John: In the book’s preface, you write that the purpose of the book is to answer the question, "How do you document an architecture so that others can successfully use it, maintain it, and build a system from it?" Why is that important?
Paul: There’s a quote from Thucydides that goes something like this: If you have a good idea, but you don’t have the facility to express it, you might as well not have had it. An uncommunicated architecture is a useless architecture. You might as well have not bothered, and had your architects sweep the halls or empty the trash. Communicating the architecture is the crowning achievement after creating it.
John: You also write that “we believe what an architect really needs is guidance in which architecture and its stakeholders are the first-class citizens, and language is relegated more appropriately to a supporting role. That’s what we’ve tried to provide with this book.” Why do you think that?
Paul: Language often constrains thought and influences the way we think about problems. We tried to write a book that was first about the things you want to express, and second about how to express those things in various available notations. In many cases, we say “Instead of creating a UML diagram, you might want to just make a table or write an ordered list.”
What do you want to say about an architecture, so that other people can use it? You want to talk about architectural elements, the relationships among elements, the properties of elements, the behavior of elements in concert with one another, and the interfaces the elements provide in order to interact with one another. All of those are first-class citizens in documentation.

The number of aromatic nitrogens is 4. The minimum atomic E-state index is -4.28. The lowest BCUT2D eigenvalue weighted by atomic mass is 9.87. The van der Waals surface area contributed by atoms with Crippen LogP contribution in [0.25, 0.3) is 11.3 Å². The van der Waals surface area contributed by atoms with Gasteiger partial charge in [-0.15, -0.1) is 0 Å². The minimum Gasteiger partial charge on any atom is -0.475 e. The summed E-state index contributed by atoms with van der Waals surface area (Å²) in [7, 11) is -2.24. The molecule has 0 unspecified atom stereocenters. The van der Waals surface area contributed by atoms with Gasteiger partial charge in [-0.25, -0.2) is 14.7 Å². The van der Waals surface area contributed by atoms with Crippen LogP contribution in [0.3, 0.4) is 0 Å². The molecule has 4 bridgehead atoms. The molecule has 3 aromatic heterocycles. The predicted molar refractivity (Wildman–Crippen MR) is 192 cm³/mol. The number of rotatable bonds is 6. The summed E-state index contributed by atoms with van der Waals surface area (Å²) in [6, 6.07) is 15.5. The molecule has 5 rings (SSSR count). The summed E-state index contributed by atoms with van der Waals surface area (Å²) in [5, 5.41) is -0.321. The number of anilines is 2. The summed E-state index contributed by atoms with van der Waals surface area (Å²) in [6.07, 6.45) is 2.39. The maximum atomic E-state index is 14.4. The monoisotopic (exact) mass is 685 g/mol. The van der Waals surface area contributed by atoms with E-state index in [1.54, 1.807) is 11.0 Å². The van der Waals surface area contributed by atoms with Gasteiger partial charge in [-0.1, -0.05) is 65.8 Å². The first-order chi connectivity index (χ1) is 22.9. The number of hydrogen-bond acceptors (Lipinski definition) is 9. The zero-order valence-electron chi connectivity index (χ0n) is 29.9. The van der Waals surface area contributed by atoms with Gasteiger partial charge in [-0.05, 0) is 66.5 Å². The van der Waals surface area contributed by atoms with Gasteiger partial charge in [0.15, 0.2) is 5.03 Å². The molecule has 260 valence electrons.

Once you know the important stuff to say, then you can talk about how to express it in the notation of your choice. There are a ton of books on UML, SysML, and others. We think those books take a more parochial view than we want to take.
John: If there could be just one thing you want people to know about this book, what would it be?
Paul: We made a conscious effort to make sure that a reader will never open the book and see just two pages of solid text. We tried to make the book visually appealing, and the layout of the book is crafted to do that.
We’ve put in over 200 figures and a couple of dozen tables. There are lots of illustrated examples of architecture diagrams in various notations. Here’s how you show a uses view, here’s how you show a service-oriented view, here’s how you show an install view, and so forth. Every page has something visual on it, such as notes in the margins to point people to more information, give definition of terms, and give quotes that provide context. At the very least on a page there is a bulleted list of important points. There isn’t a single page with just pure text.
For information on the software engineering course based on this book, please visit http://www.sei.cmu.edu/training/p33.cfm.